Every dbt project is itself a package that can be imported within other projects. External packages can be imported into your project by creating a
packages.yml file. Packages can be added either from a git repository (like GitHub) or from a local path on your computer. Your
packages.yml file should look something like this:
# add dependencies. these will get pulled during the `dbt deps` process. packages git"https://github.com/fishtown-analytics/snowplow.git" revisionmaster # tag or branch name local/opt/dbt/snowplow # use a local path
Once a package is added to the list above, updated source code for that package can be installed with
dbt deps. Models and macros defined in an included package will be available in the same dependency graph as the models and macros defined within your project. This allows your models to use
ref() on top of models that are built and maintained by others. You can also use macros defined in these packages as though you had defined them yourself! Check out the dbt-utils package for some handy macros that will save you time and effort while modeling your data.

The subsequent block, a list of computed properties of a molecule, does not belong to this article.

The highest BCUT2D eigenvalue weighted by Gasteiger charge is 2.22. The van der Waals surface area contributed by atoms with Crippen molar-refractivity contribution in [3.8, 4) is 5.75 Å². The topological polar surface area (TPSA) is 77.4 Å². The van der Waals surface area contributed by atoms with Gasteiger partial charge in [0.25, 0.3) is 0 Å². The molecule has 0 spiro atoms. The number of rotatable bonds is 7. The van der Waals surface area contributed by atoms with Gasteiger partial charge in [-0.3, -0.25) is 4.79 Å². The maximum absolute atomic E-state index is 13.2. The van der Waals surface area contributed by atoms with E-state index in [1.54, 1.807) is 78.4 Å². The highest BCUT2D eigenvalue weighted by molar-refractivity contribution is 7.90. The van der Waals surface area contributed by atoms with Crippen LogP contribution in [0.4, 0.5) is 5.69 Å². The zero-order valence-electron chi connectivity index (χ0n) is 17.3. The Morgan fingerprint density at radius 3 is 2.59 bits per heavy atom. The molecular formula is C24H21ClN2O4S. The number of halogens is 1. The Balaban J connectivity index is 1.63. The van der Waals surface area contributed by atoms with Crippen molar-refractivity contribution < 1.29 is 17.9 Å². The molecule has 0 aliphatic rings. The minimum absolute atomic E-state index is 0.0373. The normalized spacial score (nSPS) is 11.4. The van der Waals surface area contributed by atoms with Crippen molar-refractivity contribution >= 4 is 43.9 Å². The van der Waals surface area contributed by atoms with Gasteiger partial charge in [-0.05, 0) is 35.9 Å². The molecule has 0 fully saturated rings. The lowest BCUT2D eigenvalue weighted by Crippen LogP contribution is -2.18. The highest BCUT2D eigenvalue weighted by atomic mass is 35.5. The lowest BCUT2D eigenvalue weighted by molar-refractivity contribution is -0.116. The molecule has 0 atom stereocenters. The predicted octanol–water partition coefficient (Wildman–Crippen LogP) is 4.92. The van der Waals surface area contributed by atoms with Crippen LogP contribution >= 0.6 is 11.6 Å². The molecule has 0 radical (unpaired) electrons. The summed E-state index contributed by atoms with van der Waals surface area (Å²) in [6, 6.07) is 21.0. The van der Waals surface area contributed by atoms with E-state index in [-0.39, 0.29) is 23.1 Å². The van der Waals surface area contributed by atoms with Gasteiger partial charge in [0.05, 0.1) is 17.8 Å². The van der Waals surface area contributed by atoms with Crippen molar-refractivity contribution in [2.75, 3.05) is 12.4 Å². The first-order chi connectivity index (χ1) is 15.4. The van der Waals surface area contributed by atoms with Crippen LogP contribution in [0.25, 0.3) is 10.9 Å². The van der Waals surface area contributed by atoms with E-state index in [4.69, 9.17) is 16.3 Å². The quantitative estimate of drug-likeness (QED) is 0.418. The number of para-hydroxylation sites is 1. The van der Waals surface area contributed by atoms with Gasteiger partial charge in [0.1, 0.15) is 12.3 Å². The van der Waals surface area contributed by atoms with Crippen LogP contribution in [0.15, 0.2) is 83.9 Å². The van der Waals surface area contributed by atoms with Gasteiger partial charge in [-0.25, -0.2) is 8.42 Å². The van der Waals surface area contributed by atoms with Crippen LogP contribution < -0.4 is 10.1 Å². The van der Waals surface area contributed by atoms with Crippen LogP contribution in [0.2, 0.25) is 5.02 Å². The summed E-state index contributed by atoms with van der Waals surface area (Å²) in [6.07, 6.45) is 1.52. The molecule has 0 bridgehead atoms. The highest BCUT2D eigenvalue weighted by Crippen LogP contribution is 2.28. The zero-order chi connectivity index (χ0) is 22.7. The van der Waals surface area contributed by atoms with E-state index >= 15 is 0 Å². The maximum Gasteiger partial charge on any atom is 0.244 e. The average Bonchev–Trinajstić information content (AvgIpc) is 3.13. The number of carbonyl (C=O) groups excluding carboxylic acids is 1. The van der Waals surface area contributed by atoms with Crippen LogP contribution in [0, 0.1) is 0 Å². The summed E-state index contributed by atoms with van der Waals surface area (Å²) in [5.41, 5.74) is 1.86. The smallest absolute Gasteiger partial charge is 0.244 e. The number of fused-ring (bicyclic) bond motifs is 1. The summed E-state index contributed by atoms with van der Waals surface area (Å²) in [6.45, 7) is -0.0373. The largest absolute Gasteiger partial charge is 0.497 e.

When you remove a package from
packages.yml, it isn't automatically deleted from the
dbt_modules/ directory. If you want to completely uninstall a package, you can either delete the package directory in
dbt_modules/, or you can run
dbt clean to delete all packages, followed by
dbt packages published in public git repositories can be referenced by any other dbt project. There is a growing set of open source dbt packages; here are the ones that we know of:
- Facebook Ads
- Bing Ads
These packages are focused on performing common analytics on top of common datasets. It is also possible to build packages that are not tied directly to specific datasets; for instance, a package that contains macros to create indices in Postgres. As the community grows, we're excited to see what kinds of novel functionality is built and contributed via dbt packages.